I’ve been good. Super busy! I’m a dad, fulltime working stiff, I make art and I just released my second full-length album. It’s pretty nuts but it feels vital, real, un-boring. I’m really happy with the new record and grateful to those who supported it’s awkward journey.
Can you talk to us more about your latest single “Miss Kubelik”?
The song initiated from an interesting chord I happened on while playing in a less common tuning. It developed musically first and I sang nonsensical words to it for some time, while it settled in. Some of the unintentional lyrics stuck – the reference to “Ms. Kubelik”, who is a character from the Billy Wilder film, “The Apartment”. I started to realize that the sleaze-bag executive types portrayed in the movie very closely resembled our current climate of leadership, socially, politically, etc. So the song thematically morphed into a surrealistic overlay of modern day onto Mr. Wilder’s archetypal flic. Only it’s 100 times worse now.
It’s a dark song. It’s a tragedy really. It’s what I fear most: when skepticism becomes cynicism – when you lose hope for change. I suppose I want people to feel mad about that.
Did any event in particular inspired you to write this song?
The market crash in the late 2000s and just an overall concern and disbelief with which the way big finance influences and manipulates our governments. It leads me to question whether or not democracy is a convenient fiction. I’d like to think it isn’t. I wrote the song prior to the “me too” events going down but that stuff is all there, woven into the fabric of the song. Shirley Maclaine carried that flag for a long time!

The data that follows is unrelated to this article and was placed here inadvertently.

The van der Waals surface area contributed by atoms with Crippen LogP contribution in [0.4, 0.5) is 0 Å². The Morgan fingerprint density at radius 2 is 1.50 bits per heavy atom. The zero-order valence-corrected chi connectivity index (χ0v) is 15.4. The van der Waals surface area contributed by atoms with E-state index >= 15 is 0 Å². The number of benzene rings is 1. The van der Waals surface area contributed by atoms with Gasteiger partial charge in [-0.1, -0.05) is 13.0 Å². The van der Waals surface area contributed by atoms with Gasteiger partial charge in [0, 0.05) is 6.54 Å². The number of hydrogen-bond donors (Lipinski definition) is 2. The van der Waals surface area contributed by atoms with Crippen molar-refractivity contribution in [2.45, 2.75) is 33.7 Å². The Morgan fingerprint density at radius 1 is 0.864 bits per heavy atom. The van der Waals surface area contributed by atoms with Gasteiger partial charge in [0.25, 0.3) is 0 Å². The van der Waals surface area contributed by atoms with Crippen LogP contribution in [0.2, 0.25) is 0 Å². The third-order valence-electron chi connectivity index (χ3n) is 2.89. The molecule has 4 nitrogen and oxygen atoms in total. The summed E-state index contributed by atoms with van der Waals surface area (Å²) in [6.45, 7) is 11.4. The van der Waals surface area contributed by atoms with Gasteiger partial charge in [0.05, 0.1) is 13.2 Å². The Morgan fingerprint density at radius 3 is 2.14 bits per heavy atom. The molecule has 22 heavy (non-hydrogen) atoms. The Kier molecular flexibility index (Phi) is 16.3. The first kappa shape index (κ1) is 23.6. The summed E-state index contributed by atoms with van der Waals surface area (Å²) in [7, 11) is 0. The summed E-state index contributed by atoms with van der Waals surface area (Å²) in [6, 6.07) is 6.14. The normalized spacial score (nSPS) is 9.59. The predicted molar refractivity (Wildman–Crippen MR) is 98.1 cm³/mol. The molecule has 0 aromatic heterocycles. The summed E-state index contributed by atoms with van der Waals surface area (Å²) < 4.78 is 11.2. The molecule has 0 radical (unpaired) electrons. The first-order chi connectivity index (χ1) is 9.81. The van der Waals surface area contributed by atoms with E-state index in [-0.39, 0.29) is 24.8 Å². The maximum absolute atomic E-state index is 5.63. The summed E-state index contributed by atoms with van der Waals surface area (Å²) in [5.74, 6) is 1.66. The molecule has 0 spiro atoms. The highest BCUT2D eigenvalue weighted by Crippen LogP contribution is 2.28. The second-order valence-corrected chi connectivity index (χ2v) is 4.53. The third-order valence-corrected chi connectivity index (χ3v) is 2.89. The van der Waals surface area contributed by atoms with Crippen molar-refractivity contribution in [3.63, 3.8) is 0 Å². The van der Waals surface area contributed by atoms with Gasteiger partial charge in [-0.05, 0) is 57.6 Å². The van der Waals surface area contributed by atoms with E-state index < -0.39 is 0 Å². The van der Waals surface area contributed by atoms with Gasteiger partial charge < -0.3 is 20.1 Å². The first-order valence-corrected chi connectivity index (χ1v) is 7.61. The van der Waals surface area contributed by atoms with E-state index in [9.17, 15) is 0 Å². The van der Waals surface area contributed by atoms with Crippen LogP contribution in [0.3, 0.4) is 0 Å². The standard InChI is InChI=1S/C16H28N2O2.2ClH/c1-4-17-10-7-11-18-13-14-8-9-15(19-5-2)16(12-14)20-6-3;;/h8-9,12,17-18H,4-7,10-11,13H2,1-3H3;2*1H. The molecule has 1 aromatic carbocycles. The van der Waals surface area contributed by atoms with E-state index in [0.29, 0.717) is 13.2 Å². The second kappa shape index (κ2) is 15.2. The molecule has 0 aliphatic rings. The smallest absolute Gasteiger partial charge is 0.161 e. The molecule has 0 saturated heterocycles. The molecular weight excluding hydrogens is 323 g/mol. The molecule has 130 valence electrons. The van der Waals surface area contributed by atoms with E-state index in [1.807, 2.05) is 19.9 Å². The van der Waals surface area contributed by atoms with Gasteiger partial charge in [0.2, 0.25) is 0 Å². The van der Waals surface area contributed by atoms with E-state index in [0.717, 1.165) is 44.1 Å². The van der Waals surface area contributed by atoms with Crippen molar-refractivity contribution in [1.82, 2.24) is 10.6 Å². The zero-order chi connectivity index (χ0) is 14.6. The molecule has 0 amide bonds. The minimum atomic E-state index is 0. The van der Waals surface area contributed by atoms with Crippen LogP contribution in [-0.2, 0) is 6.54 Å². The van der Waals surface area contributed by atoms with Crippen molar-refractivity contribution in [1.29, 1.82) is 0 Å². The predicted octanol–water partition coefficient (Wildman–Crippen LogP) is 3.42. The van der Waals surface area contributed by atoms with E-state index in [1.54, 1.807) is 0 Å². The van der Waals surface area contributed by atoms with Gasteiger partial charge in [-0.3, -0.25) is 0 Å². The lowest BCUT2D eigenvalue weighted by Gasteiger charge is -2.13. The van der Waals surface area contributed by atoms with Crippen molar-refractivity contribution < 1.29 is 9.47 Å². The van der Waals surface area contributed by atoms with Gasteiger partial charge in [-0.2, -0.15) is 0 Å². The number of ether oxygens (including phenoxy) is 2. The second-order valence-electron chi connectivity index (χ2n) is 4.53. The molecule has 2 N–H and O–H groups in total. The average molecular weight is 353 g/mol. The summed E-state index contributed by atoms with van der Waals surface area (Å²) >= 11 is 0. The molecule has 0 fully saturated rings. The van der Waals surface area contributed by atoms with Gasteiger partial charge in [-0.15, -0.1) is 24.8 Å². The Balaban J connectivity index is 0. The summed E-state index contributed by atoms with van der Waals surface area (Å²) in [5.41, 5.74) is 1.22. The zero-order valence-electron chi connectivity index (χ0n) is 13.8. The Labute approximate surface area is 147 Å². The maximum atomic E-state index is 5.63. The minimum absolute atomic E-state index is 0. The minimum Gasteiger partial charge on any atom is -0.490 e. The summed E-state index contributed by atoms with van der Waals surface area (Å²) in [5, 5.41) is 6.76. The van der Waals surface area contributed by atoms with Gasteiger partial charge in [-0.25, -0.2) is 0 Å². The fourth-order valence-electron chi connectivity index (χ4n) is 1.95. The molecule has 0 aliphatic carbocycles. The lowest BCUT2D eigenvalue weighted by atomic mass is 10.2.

Any plans to release a video for the single?
Yes! In black & white.
The single comes off your new album Fieldwork – what’s the story behind the title?
“Fieldwork” is an approach I adopted a long time ago in my visual art practice and refers to actually going out into the world, as an artist, and doing research, gathering insight, observations from the ‘real world’ and bringing that stuff back into the studio as raw materials from which to work with. It struck me about half way through art school that sitting in a white studio, waiting for some lightening bolt of creativity to strike you was ridiculous. Kind of pretentious too as the end result of that ‘white room‘ process tended to produce elitist, inaccessible crap. I wanted to trick myself out of making that kind of stuff so a buddy and I started a little group of artists called “Fieldwork”. The album derives its title from that ethos and all the songs reference personal experiences and site sensitive moments, to some degree, that were brought back to the song writing shop for assembly.
How was the recording and writing process?
It’s a bit of an epic. The record came about in an odd way and was recorded, mixed and produced in phases by myself, Brad Kilpatrick and Jace Lasek. It was recorded in part at Hawksley Workman’s studio up in Northern Ontario in a 4 day binge where Brad and I put down drums and bass bed tracks, to analogue tape, for some 17 songs I had brought that contained ‘scratch vocals’ and guitars to a click. Hawksley had an amazing sounding Tele that we also managed to track at that time on Kubelik. Hawksley’s space was a true creative playground and was intentionally orchestrated to enable playfulness and immediacy. For example, an array of vintage keys/organs were available, wired up and ready to go at any time. That alone encouraged the capture of some improvised parts that would never have happened if not for Hawkley’s ‘grand scheme’. One of my oldest friends and pedal steel player, Andrew Osborne, was omni-present as a trusted touchstone throughout the process.